You have just been asked to be a successor trustee for a Florida Living Trust. What will your trustee duties and responsibilities be? Do you want to accept? Are their downsides? I ran across an interesting article and have applied some of it to Florida law. This note will help you to understand what some of the common issues are and will help you to discuss your options with a Florida Estate Planning Lawyer. Remember that all Florida trusts are different, and that many of your duties, responsibilities may not be contained in the document. Therefore your document will need to be analyzed with the New Florida Trust code.
First Lets discuss some of the background information that will be necessary to understand your duties and responsibilities.
A Trust is a legal entity. When assets are contributed to the trust, the trust separates the legal ownership (possession) from the beneficial ownership (the principal and income). Often trusts look very much like wills because they include instructions for whom your your assets will benefit after our death. Some trusts are created during the life of the person who creates them ( the settlor or grantor) and some are created after their death (testamentary).
Florida Living Trusts work by separating the equitable ownership (the trustee)from the beneficial ownership (the beneficiary).
Who are the people involved in a Trust? The grantor (also called settlor, trustor, creator or trustmaker) is the person whose trust it is. Married couples who set up one trust together are co-grantors of their trust. Only the grantor(s) can make changes to his or her trust.
The trustee manages the assets that are in the trust. Many people choose to be their own trustee and continue to manage their affairs for as long as they are able. Married couples are often co-trustees, so that when one dies or becomes incapacitated, the surviving spouse can continue to handle their finances with no other actions or steps required, including court interference.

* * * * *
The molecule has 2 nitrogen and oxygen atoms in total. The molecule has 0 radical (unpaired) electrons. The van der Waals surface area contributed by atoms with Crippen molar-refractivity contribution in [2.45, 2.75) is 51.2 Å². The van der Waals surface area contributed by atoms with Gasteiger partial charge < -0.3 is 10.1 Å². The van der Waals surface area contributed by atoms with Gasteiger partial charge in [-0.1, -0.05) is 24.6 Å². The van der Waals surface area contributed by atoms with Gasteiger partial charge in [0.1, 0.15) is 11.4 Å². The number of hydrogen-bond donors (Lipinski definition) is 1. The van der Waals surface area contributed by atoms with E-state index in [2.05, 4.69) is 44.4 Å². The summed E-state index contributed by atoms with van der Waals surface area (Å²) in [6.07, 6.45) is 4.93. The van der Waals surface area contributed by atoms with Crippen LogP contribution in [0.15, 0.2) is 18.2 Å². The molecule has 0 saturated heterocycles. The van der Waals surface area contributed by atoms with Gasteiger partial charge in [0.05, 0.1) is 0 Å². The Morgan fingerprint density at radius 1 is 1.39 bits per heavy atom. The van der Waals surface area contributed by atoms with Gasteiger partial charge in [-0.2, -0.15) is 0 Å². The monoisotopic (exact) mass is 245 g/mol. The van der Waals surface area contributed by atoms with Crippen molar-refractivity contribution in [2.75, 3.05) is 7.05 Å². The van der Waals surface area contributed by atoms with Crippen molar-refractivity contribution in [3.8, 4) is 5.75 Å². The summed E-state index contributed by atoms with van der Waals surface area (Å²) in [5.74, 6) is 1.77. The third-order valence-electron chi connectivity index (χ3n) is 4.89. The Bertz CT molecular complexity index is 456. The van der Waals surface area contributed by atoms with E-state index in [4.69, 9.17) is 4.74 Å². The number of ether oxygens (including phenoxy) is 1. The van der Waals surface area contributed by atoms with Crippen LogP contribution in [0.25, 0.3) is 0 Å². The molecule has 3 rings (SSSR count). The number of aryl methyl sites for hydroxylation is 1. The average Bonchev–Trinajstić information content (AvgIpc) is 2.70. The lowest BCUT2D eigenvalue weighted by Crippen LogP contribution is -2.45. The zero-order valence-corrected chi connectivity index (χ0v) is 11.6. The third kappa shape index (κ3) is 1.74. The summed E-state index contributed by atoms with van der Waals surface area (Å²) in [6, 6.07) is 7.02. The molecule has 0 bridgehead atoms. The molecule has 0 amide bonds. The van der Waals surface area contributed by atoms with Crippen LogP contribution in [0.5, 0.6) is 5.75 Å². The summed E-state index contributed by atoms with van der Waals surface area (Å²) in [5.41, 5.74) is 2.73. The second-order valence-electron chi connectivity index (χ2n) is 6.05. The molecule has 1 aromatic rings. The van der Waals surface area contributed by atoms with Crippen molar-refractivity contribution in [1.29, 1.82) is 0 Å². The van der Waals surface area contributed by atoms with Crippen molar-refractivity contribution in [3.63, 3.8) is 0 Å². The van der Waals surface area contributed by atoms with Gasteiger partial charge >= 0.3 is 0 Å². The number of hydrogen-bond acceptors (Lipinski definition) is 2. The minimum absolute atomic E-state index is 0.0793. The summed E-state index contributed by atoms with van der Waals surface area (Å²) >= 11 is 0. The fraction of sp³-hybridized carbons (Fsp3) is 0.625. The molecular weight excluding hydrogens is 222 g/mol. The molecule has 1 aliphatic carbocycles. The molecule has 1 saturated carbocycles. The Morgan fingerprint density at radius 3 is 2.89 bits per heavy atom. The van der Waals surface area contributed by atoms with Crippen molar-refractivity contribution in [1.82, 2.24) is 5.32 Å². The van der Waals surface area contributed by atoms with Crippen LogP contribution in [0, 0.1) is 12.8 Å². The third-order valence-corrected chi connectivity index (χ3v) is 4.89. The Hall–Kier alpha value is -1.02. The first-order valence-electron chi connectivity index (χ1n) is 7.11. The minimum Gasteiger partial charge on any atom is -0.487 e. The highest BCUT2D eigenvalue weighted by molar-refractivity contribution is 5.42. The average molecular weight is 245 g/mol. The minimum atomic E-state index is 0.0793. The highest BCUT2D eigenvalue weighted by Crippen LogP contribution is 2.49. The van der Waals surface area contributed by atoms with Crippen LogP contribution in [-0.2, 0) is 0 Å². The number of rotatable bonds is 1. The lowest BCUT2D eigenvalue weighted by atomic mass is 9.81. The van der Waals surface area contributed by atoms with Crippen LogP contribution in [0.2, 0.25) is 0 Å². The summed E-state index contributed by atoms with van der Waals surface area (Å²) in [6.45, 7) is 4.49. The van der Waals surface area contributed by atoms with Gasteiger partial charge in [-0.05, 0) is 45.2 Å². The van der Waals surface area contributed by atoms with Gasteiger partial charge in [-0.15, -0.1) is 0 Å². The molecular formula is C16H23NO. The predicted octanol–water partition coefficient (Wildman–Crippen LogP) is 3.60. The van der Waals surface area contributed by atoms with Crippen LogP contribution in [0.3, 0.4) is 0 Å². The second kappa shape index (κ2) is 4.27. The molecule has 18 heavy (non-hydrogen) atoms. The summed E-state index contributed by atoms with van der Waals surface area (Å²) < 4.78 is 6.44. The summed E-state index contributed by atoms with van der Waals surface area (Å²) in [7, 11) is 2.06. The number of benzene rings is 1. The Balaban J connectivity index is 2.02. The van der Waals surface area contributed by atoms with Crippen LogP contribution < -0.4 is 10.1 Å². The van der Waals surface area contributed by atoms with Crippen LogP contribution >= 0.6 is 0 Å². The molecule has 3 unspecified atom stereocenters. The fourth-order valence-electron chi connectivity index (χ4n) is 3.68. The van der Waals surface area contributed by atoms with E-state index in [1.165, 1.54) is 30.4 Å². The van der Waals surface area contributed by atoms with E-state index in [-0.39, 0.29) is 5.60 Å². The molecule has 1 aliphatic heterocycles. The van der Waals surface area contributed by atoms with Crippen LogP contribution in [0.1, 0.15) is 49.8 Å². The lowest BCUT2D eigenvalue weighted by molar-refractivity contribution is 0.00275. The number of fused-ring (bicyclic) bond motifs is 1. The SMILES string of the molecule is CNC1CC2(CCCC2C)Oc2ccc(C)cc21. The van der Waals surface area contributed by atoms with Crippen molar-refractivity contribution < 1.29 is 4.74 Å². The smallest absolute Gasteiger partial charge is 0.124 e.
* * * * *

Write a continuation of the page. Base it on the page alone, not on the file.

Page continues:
A successor trustee is named to step in and manage the trust when the trustee is no longer able to continue (usually due to incapacity or death). Typically, several are named in succession in case one or more cannot act. Sometimes two or more adult children are named to act together. Sometimes a corporate trustee (bank or trust company) is named. Sometimes it is a combination of the two.
The beneficiaries are the persons or organizations who will receive the trust assets after the grantor dies.
What are some of the responsibilities of a Trustee? Each trustee must look to their trust for guidance on what their responsibilities are. In addition, Florida trustees must also look to the statutes as many provisions are retroactive and included in trusts even if they were not written nor necessary in the past.
As a trustee, you have certain responsibilities. For example:
• You must follow the instructions in the trust document.
• You cannot mix trust assets with your own. You must keep separate checking accounts and investments.
• You cannot use trust assets for your own benefit (unless the trust authorizes it).
• You must treat trust beneficiaries the same; you cannot favor one over another (unless the trust says you can).
• Trust assets must be invested in a prudent (conservative) manner, in a way that will result in reasonable growth with minimum risk.
• You are responsible for keeping accurate records, filing tax returns and reporting to the beneficiaries as the trust requires.
Should I be paid for my work as a Trustee? For the answer to this, you will have to look to your trust document. Generally Corporate Trustees are paid. There is nothing to prohibit a family member from being compensated. Some grantors include the ability for the trustees to receive payment and others do not.
For more information on these and other topics please see this article